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Five Emerging DRAM Interfaces You Should Know for your Next Design

Producing DRAM chips in commodity volumes and prices to meet the demands of the mobile market is no easy feat, and demands for increased bandwidth, low power consumption, and small footprint don’t help. This paper reviews and compares five next-generation DRAM technologies—LPDDR3, LPDDR4, Wide I/O 2, HBM, and HMC—that address these challenges.

Introduction

Because dynamic random-access memory (DRAM) has become a commodity product, suppliers are challenged to continue producing these chips in increasingly high volumes while meeting extreme price sensitivities. It’s no easy feat, considering the ongoing demands for increased bandwidth, low power consumption, and small footprint from a variety of applications. This paper takes a look at five next-generation DRAM technologies that address these challenges.

Mobile Ramping Up DRAM Demands

Notebook and desktop PCs continue to be significant consumers of DRAM; however, the sheer volume of smartphones and tablets is driving rapid DRAM innovation for mobile platforms. The combined pressures of the wired and wireless world have led to development of new memory standards optimized for the differing applications. For example, rendering the graphics in a typical smartphone calls for a desired bandwidth of 15GB/s—a rate that a two-die Low-Power Double Data Rate 4 (LPDDR4) X32 memory subsystem meets efficiently. At the other end of the spectrum, a next-generation networking router can require as much bandwidth as 300GB/s—a rate for which a two-die Hybrid Memory Cube (HMC) subsystem is best suited.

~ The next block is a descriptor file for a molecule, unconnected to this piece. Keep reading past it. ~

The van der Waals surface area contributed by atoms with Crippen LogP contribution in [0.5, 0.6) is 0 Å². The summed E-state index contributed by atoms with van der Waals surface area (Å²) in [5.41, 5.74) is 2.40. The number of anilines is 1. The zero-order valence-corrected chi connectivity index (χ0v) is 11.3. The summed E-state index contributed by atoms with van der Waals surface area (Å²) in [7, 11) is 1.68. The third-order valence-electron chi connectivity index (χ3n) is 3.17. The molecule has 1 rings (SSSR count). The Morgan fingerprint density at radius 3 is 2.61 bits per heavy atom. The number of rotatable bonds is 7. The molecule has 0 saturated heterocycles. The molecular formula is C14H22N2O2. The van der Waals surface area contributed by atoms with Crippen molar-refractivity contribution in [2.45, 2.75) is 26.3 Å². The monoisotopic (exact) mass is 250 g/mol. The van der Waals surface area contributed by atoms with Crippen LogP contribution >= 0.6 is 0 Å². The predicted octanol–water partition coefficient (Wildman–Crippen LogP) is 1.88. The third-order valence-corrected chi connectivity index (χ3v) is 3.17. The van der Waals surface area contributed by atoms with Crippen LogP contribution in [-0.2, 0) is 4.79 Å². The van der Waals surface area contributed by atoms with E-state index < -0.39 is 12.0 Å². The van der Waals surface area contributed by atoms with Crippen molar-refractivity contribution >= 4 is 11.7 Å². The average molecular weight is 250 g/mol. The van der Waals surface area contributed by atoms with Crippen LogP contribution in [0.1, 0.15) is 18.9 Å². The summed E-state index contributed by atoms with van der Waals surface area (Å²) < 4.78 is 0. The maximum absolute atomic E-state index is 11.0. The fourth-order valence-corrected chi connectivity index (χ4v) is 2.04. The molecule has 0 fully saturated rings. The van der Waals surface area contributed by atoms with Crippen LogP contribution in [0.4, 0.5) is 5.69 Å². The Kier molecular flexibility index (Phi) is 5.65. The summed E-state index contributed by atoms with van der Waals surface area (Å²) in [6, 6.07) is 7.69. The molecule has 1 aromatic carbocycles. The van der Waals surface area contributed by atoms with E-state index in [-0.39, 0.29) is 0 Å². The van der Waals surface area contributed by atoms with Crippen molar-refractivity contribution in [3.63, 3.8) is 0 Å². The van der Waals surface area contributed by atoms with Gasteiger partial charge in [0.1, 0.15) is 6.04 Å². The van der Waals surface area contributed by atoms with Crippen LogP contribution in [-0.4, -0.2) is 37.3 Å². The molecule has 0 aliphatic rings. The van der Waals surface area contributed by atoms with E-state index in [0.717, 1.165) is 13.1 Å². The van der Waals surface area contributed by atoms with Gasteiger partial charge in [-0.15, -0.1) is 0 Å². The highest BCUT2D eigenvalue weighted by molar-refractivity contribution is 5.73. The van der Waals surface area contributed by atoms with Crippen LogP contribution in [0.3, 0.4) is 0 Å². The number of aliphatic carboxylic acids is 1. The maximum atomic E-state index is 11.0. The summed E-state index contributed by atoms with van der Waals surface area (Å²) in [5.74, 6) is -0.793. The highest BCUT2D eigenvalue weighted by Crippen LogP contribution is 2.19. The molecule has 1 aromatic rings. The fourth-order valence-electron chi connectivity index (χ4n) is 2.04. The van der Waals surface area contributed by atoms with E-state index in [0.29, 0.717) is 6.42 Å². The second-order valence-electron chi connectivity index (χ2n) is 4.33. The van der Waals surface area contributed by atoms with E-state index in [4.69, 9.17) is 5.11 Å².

LPDDR4 and HMC are just two of the industry’s emerging memory technologies. Also available (or scheduled for mass production in the next couple of years) are LPDDR3, Wide I/O 2, and High Bandwidth Memory (HBM). But why deal with all of these different technologies? Why not just increase the speed of the DRAM you are already using as your application requirements change?